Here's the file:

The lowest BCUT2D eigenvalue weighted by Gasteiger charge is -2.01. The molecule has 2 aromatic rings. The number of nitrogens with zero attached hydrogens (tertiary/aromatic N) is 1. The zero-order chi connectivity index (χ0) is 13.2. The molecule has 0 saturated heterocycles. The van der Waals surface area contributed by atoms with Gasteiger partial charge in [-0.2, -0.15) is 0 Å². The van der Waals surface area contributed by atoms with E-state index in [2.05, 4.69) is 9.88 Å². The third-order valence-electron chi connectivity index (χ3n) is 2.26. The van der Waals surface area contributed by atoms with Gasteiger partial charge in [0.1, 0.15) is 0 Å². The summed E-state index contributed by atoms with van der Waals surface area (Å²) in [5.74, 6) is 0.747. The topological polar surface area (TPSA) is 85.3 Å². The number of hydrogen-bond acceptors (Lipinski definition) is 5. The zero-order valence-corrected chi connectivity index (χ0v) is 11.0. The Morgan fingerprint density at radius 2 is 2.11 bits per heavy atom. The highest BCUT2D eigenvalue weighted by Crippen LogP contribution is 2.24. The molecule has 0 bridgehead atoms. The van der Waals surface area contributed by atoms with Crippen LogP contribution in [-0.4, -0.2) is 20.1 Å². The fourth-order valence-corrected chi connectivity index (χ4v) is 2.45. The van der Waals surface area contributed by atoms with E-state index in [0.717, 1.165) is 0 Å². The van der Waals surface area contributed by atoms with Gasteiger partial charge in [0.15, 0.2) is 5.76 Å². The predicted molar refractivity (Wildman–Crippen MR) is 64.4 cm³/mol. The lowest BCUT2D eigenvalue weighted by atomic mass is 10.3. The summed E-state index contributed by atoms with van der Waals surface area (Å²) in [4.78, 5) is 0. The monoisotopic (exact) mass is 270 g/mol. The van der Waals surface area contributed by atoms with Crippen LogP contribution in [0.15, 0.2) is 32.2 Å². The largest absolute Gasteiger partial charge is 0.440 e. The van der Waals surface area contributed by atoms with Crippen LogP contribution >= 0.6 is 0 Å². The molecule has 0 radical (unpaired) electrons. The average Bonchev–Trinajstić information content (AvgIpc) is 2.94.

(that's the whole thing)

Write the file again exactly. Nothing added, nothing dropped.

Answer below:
The lowest BCUT2D eigenvalue weighted by Gasteiger charge is -2.01. The molecule has 2 aromatic rings. The number of nitrogens with zero attached hydrogens (tertiary/aromatic N) is 1. The zero-order chi connectivity index (χ0) is 13.2. The molecule has 0 saturated heterocycles. The van der Waals surface area contributed by atoms with Gasteiger partial charge in [-0.2, -0.15) is 0 Å². The van der Waals surface area contributed by atoms with E-state index in [2.05, 4.69) is 9.88 Å². The third-order valence-electron chi connectivity index (χ3n) is 2.26. The van der Waals surface area contributed by atoms with Gasteiger partial charge in [0.1, 0.15) is 0 Å². The summed E-state index contributed by atoms with van der Waals surface area (Å²) in [5.74, 6) is 0.747. The topological polar surface area (TPSA) is 85.3 Å². The number of hydrogen-bond acceptors (Lipinski definition) is 5. The zero-order valence-corrected chi connectivity index (χ0v) is 11.0. The Morgan fingerprint density at radius 2 is 2.11 bits per heavy atom. The highest BCUT2D eigenvalue weighted by Crippen LogP contribution is 2.24. The molecule has 0 bridgehead atoms. The van der Waals surface area contributed by atoms with Crippen LogP contribution in [-0.4, -0.2) is 20.1 Å². The fourth-order valence-corrected chi connectivity index (χ4v) is 2.45. The van der Waals surface area contributed by atoms with E-state index in [0.717, 1.165) is 0 Å². The van der Waals surface area contributed by atoms with Gasteiger partial charge in [0.15, 0.2) is 5.76 Å². The predicted molar refractivity (Wildman–Crippen MR) is 64.4 cm³/mol. The lowest BCUT2D eigenvalue weighted by atomic mass is 10.3. The summed E-state index contributed by atoms with van der Waals surface area (Å²) in [4.78, 5) is 0. The monoisotopic (exact) mass is 270 g/mol. The van der Waals surface area contributed by atoms with Crippen LogP contribution in [0.15, 0.2) is 32.2 Å². The largest absolute Gasteiger partial charge is 0.440 e. The van der Waals surface area contributed by atoms with Crippen LogP contribution >= 0.6 is 0 Å². The molecule has 0 radical (unpaired) electrons. The average Bonchev–Trinajstić information content (AvgIpc) is 2.94.